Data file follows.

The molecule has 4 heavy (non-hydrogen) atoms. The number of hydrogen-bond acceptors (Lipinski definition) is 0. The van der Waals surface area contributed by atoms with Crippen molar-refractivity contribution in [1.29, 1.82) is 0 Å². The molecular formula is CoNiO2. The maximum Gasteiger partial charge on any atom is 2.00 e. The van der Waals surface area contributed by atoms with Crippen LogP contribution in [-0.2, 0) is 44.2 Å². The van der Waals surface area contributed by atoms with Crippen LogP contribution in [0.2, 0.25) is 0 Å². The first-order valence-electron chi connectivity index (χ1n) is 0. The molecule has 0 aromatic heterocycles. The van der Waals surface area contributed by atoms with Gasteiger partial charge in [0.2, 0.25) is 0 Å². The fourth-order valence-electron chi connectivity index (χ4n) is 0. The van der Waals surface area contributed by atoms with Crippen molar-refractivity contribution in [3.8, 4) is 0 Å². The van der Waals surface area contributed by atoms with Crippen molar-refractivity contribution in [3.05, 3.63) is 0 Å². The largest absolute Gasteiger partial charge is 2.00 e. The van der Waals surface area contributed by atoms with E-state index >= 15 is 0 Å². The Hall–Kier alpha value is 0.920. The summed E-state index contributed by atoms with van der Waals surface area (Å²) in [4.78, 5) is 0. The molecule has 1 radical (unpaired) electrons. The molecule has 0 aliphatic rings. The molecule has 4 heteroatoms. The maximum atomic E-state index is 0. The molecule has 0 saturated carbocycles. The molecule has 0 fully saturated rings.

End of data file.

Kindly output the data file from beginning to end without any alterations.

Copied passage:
The molecule has 4 heavy (non-hydrogen) atoms. The number of hydrogen-bond acceptors (Lipinski definition) is 0. The van der Waals surface area contributed by atoms with Crippen molar-refractivity contribution in [1.29, 1.82) is 0 Å². The molecular formula is CoNiO2. The maximum Gasteiger partial charge on any atom is 2.00 e. The van der Waals surface area contributed by atoms with Crippen LogP contribution in [-0.2, 0) is 44.2 Å². The van der Waals surface area contributed by atoms with Crippen LogP contribution in [0.2, 0.25) is 0 Å². The first-order valence-electron chi connectivity index (χ1n) is 0. The molecule has 0 aromatic heterocycles. The van der Waals surface area contributed by atoms with Gasteiger partial charge in [0.2, 0.25) is 0 Å². The fourth-order valence-electron chi connectivity index (χ4n) is 0. The van der Waals surface area contributed by atoms with Crippen molar-refractivity contribution in [3.8, 4) is 0 Å². The van der Waals surface area contributed by atoms with Crippen molar-refractivity contribution in [3.05, 3.63) is 0 Å². The largest absolute Gasteiger partial charge is 2.00 e. The van der Waals surface area contributed by atoms with E-state index >= 15 is 0 Å². The Hall–Kier alpha value is 0.920. The summed E-state index contributed by atoms with van der Waals surface area (Å²) in [4.78, 5) is 0. The molecule has 1 radical (unpaired) electrons. The molecule has 0 aliphatic rings. The molecule has 4 heteroatoms. The maximum atomic E-state index is 0. The molecule has 0 saturated carbocycles. The molecule has 0 fully saturated rings.